By October 29, 2021 Read More →

Cobots can lend a helping hand with labour crisis

211029_Omron_1Labour shortages have reached chronic levels in the food and drink industry. Stuart Coulton, UK market development manager at Omron Industrial Automation, argues that manufacturers can automate their way out of the crisis.

Long-held fears that robots might rob human workers of their jobs are finally starting to dissipate with the realisation that there simply isn’t enough available labour to keep the wheels of the UK’s food and drink sector turning. As the economy starts to reopen, the food industry is warning that it is nearing a tipping point in terms of its ability to keep supermarket shelves stocked, owing to a deepening labour crisis. From harvesting, manufacturing and packaging to logistics, the entire food supply chain is being stretched to its limits by staff shortages.

According to a recent report from the Association of Labour Providers (ALP), 78% of food and drink firms said they do not expect to have sufficient workers in 2021, more than one third are experiencing chronic shortages and a quarter said they were in crisis and will rationalise/reduce their output.

The shortages started with Brexit, which capped inflows of low-paid workers from the European Union. The situation was exacerbated by the pandemic with thousands of workers from the 27-nation bloc leaving the UK. Now as the economy reopens, those workers seem in no rush to return.

There have been calls for government intervention to address the issue. However, policy changes don’t happen fast and the food industry needs solutions now. It is time to embrace and engage with automation, and that requires a speedy shift in mindset.

Seasonal peaks are the biggest pinch points for food operators in terms of labour shortages, and this is where automation could come into play and relieve some of the pressure.

211029_Omron_2End-of-line operations such as palletising and case packing are the most obvious candidates for automation in most factory settings. Not only is it difficult to find workers who are willing to perform lifting, stacking and packing duties, but from an employer perspective, these tasks carry a health and safety risk. According to HSE figures, manual handling is responsible for a third of workplace accidents.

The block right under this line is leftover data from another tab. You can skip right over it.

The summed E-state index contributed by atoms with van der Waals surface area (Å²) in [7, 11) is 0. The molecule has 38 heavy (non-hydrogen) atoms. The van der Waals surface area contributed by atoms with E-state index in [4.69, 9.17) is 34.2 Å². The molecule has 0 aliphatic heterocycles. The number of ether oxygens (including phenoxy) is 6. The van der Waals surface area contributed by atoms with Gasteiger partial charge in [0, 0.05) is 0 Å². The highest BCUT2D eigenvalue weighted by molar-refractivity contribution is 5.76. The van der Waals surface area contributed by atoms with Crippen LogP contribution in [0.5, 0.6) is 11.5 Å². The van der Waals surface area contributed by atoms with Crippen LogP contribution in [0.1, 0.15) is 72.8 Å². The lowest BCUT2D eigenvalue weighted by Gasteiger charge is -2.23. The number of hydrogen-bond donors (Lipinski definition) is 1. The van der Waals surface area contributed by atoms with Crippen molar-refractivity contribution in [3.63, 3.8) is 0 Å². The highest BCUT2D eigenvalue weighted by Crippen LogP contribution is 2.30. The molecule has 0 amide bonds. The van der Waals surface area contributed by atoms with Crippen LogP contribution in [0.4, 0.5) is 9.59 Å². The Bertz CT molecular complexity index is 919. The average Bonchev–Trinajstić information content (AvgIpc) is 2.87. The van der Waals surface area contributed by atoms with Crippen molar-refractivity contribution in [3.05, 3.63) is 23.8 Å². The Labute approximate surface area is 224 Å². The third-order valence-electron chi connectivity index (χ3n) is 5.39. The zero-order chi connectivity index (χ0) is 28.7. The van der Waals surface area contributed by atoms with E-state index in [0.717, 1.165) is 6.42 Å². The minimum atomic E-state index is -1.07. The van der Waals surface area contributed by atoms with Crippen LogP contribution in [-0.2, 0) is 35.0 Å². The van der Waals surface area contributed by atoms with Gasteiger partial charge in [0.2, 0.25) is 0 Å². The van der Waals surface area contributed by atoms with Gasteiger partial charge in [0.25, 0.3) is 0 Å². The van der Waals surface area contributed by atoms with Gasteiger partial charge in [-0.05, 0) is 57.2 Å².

When people think of end-of-line automation, they often think of clunky robots that are bolted to the floor and surrounded by cages and guarding, occupying lots of space and only capable of performing highly repetitive tasks. Whilst this might have been true in the past, with advancements in technology and the advent of the cobot, it certainly isn’t the case any more.

Cobots – collaborative robots that can work alongside humans – don’t need any guarding, which makes their footprint much smaller than a conventional robot. They are also ‘out of the box’ ‘plug and play’ systems that don’t require any programming skills. These factors mean they can easily be switched between different lines without complicated set-up, as was the case with conventional robots. During periods of low demand, the cobot can be quickly redeployed to increase capacity for a product experiencing high seasonal demand.

Business owners, particularly in the SME sector, might argue that even with the ability to service different lines with the same cobot, the financial case for automation still won’t stack up, as during the lulls in demand, the cobot will be idle.

However, food operators should revisit calculations they may have made previously when weighing up the case for automation, as with cobots, the payback threshold is much lower. The purchase price is up to 50% less than a comparable traditional palletiser robot, making it a more viable investment for businesses that have previously ruled out robotics on cost grounds. This even applies to seasonal businesses who need to factor in the troughs as well as the peaks.

For businesses who cannot justify the capital outlay there are an increasing number of leasing and flexible finance solutions available. These enable finance managers to shift the cost from being a capital investment to an operational expenditure, thereby de-risking the decision to automate.

The food supply chain is facing unprecedented labour shortages and its best hope of averting crisis is to follow the example of hospitality and turn to automation. Even if food operators have reviewed automation in the past, our advice would be to look at it afresh. Now that collaborative robots – with their ease of set-up, flexibility and lower capital cost – are on the scene, it is a very different proposition.

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